Monday, May 27, 2013

Growing Up, Making Choices. Ignoring All Other Voices.

First posted by Polly McKie on Thursday, April 11, 2013

When I first started blogging (all of 3 weeks ago), I thought it might be a good idea to use a theme for the titles and categories. Sondheim seemed the obvious choice. Those of you who know me understand. Maybe this is just copying Marc Cherry’s idea for his Desperate Housewives episode titles.  Maybe it is because I do not have clever enough headings of my own.  Maybe it is just because he manages to say the right thing about everything!
I’ve found myself, over the last few days, singing my own little medley of songs from “Into the Woods” (so much good stuff about growing up) and both versions of “Growing Up” from Merrily We Roll Along (Frank’s and Gussie’s: I think Sondheim wrote the latter for Louise Gold in the brilliant Leicester Haymarket production – correct me if I’m wrong, Sondheim geeks).


I turned 38 this week.

And my brother (the last singleton in the family, apart from me) got married.

And I turned 38.

If someone had told me ten years ago (or even 5 years ago) that I would be alone and childless at this point in my life, I think I would have been ready to slit my wrists.  But I am here and I have never been happier.  That is a trite thing to say. Happiness is so difficult to quantify, but I am pleased about my choice to be here in New York and glad that I have taken the chance I have taken. And, in fact, I am not alone and childless.  I have 4 glorious nieces and  6 handsome nephews (the joy and love without the responsibilities) and I do not feel alone at all. I feel more loved and supported now than I ever did when I was in a relationship.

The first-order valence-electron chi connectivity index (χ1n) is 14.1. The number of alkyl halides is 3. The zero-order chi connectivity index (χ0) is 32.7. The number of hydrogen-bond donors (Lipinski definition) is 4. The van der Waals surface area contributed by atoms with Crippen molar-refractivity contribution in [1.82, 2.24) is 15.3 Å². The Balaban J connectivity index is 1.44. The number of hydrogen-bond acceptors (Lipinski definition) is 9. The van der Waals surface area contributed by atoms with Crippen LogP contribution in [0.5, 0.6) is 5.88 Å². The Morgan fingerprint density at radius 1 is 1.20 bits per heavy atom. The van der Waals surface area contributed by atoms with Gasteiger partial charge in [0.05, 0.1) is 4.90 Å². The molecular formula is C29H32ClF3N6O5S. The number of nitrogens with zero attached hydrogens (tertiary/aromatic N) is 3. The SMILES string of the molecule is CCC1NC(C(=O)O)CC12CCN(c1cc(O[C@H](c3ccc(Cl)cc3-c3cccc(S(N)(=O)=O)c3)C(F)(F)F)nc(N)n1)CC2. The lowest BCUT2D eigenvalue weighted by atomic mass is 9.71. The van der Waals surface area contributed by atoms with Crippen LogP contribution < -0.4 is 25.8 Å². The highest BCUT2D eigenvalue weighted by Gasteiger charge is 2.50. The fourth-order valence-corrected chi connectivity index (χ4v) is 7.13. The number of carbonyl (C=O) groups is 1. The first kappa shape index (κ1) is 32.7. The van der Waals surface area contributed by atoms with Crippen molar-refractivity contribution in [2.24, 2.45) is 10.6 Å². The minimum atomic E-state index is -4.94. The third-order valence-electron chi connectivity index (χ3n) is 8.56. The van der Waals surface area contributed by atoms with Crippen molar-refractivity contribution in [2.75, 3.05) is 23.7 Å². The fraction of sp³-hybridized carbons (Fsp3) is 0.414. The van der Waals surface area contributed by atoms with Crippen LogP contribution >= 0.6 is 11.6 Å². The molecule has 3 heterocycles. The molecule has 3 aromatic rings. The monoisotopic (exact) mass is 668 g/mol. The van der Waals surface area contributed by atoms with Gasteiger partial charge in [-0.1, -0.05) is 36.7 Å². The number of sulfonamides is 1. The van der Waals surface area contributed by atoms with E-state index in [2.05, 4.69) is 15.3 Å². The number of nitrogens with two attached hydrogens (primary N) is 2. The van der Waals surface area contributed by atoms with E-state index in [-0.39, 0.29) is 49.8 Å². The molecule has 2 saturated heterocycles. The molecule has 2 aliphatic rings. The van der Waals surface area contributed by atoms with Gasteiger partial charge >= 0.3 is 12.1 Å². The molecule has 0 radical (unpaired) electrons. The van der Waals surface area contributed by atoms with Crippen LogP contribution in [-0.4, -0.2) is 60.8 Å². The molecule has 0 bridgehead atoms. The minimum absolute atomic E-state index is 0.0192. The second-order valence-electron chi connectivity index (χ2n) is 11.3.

I knew as a teenager that I wanted to act.  My plan was to go to drama school in London after completing my degree in Theatre and Philosophy at Glasgow University. I did not follow through and spent much of my twenties regretting that decision. I performed in plays and musicals here and there over the years but it took me more than ten years to pluck up the courage to pursue it properly.  No half measures.  I quit my job (I was a high school drama teacher), remortgaged my flat and moved to New York to study acting full time. I became that obnoxious mature student who sits at the front and does extra homework. I realise now, that if I had gone to London in my early twenties, I wouldn’t have lasted five minutes. I would have been crushed by the rejection, the brutality of this business, the whole lifestyle. I can see that now. I am blessed and grateful.
And the best part is, I am just getting to the right age to play all those juicy roles I dreamed about when I was sixteen. I wanted to be the Nurse, not Juliet.  Mrs. Lovett, not Joanna.

I’m getting older. I’m growing up.

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